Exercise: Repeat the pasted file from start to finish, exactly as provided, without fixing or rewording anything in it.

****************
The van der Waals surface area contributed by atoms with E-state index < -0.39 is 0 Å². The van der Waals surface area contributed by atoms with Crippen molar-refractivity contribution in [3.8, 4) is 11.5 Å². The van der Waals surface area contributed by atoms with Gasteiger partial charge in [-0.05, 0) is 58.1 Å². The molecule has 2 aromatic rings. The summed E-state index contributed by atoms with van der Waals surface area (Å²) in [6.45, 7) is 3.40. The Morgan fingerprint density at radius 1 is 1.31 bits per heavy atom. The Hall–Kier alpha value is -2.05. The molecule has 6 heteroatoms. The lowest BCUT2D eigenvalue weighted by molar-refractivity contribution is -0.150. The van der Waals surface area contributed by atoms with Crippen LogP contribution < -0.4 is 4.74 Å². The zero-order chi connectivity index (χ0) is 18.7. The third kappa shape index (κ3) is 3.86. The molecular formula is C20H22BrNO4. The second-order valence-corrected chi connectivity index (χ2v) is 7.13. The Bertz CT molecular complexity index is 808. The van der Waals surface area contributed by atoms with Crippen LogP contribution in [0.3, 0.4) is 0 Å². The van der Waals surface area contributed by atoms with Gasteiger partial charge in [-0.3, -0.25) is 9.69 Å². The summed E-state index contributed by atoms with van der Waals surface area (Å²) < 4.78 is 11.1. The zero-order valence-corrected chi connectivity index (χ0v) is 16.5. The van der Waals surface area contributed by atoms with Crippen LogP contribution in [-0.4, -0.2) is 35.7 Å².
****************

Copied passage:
The van der Waals surface area contributed by atoms with E-state index < -0.39 is 0 Å². The van der Waals surface area contributed by atoms with Crippen molar-refractivity contribution in [3.8, 4) is 11.5 Å². The van der Waals surface area contributed by atoms with Gasteiger partial charge in [-0.05, 0) is 58.1 Å². The molecule has 2 aromatic rings. The summed E-state index contributed by atoms with van der Waals surface area (Å²) in [6.45, 7) is 3.40. The Morgan fingerprint density at radius 1 is 1.31 bits per heavy atom. The Hall–Kier alpha value is -2.05. The molecule has 6 heteroatoms. The lowest BCUT2D eigenvalue weighted by molar-refractivity contribution is -0.150. The van der Waals surface area contributed by atoms with Crippen LogP contribution < -0.4 is 4.74 Å². The zero-order chi connectivity index (χ0) is 18.7. The third kappa shape index (κ3) is 3.86. The molecular formula is C20H22BrNO4. The second-order valence-corrected chi connectivity index (χ2v) is 7.13. The Bertz CT molecular complexity index is 808. The van der Waals surface area contributed by atoms with Crippen LogP contribution in [0.3, 0.4) is 0 Å². The van der Waals surface area contributed by atoms with Gasteiger partial charge in [-0.3, -0.25) is 9.69 Å². The summed E-state index contributed by atoms with van der Waals surface area (Å²) < 4.78 is 11.1. The zero-order valence-corrected chi connectivity index (χ0v) is 16.5. The van der Waals surface area contributed by atoms with Crippen LogP contribution in [-0.4, -0.2) is 35.7 Å².